First aid for bleeding:


Bleeding is a process of loss of blood from the blood vessels. Severe or continuous bleeding may lead to collapse and death. Thus, the person doing first aid must try to control severe bleeding. The total amount of blood in the human body varies according to size. An adult can lose 500 ml of blood not having any harm, but the loss of 300 ml might cause death in an infant. Major bleeding may be a life-threatening condition requiring instant attention. Bleeding can be external or internal. Bleeding may be from an artery, a major blood vessel which carries oxygen-rich blood from the heart all through the body. It may be from a vein, which takes the blood back to the heart to be oxygenated or bleeding may be from a capillary, the smallest of our body's blood vessels.

Treatment:

First aid for bleeding is intended to stop the bleeding, prevent infection, and prevent shock. Apply direct pressure on the injury. Use a dressing, if available. If a dressing is not accessible, use a rag, towel, piece of clothing or your hand only. If bleeding continues, and you do not suspect a fracture, raise the wound above the level of the heart and carry on to apply direct pressure. If the bleeding isn't controlled, the next step is to apply pressure at a pressure point. For wounds of the arms or hands, pressure points are situated on the inside of the wrist or on the inside of the upper arm. For wounds of the legs, the pressure tip is at the crease in the groin. Steps 1 and 2 should be sustained with use of the pressure points. The last step to control bleeding is to apply a pressure bandage over the injury. Note the difference between a dressing and a bandage. A dressing may be gauze square applied directly to a wound, while a bandage, such as roll gauze, is used to hold a dressing in place. Pressure must be used in applying the bandage. After the bandage is in place, it is important to test the pulse to make sure circulation is not interrupted. When faced with the need to control major bleeding, it is not important to use a sterile dressing. Use whatever you have at hand and work quickly.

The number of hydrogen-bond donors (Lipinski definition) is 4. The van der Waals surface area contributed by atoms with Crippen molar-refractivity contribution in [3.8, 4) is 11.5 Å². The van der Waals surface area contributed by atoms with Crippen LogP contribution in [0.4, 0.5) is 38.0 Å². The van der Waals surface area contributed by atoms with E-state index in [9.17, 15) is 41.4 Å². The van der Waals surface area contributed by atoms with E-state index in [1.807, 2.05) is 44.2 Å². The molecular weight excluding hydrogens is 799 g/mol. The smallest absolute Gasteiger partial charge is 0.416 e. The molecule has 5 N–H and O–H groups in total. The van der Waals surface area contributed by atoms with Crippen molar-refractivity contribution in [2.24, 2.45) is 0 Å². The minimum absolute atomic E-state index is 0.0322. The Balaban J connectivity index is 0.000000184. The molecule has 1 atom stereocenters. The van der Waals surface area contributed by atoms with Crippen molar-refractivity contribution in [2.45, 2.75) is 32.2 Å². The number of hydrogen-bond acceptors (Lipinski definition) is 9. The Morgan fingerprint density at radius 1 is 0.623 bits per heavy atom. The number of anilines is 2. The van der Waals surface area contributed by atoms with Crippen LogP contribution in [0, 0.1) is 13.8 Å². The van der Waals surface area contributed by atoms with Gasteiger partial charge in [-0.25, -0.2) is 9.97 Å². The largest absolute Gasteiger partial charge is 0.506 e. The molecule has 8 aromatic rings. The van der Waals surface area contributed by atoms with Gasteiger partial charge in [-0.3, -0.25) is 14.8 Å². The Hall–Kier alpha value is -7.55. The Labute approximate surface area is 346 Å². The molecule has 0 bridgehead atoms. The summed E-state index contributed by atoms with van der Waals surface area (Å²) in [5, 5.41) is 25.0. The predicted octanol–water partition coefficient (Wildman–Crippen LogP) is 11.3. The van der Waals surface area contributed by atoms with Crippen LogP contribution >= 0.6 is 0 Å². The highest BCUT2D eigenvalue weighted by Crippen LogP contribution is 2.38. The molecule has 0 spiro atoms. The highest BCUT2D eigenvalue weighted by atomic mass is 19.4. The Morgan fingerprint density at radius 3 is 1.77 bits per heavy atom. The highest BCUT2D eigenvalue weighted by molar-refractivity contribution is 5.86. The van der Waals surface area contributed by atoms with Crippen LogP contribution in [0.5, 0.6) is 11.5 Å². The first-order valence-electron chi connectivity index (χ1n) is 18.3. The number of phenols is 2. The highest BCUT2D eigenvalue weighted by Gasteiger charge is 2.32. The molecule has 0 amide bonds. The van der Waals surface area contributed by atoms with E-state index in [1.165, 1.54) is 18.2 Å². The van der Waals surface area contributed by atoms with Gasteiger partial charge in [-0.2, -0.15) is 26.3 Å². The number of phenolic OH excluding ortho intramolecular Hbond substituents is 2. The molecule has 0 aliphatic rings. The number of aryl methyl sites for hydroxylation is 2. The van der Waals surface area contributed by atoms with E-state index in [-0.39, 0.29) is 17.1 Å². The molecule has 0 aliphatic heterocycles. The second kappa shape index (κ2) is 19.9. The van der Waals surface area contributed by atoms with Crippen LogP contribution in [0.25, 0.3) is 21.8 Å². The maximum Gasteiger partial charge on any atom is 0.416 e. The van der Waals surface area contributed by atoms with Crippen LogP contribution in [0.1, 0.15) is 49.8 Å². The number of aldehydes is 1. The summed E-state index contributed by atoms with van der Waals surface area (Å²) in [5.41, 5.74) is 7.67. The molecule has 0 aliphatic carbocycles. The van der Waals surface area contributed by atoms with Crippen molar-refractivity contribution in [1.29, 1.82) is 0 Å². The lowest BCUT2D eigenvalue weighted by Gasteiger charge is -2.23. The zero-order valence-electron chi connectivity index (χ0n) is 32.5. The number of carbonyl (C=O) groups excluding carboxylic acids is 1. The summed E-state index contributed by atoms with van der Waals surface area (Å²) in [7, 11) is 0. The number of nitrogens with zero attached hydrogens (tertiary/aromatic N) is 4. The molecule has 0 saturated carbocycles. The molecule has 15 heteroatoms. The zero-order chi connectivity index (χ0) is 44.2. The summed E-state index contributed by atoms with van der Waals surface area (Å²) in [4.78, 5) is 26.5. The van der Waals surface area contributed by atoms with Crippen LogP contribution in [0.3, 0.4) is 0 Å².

Conclusion:

First aid for internal bleeding is. If the wound appears to be a simple bruise, apply cold packs to slow bleeding, relieve pain and reduce swelling. If you suspect harsh internal bleeding, monitor the patient and be prepared to administer CPR if required. So this is the method to save a person from the consequences which can occur from bleeding.

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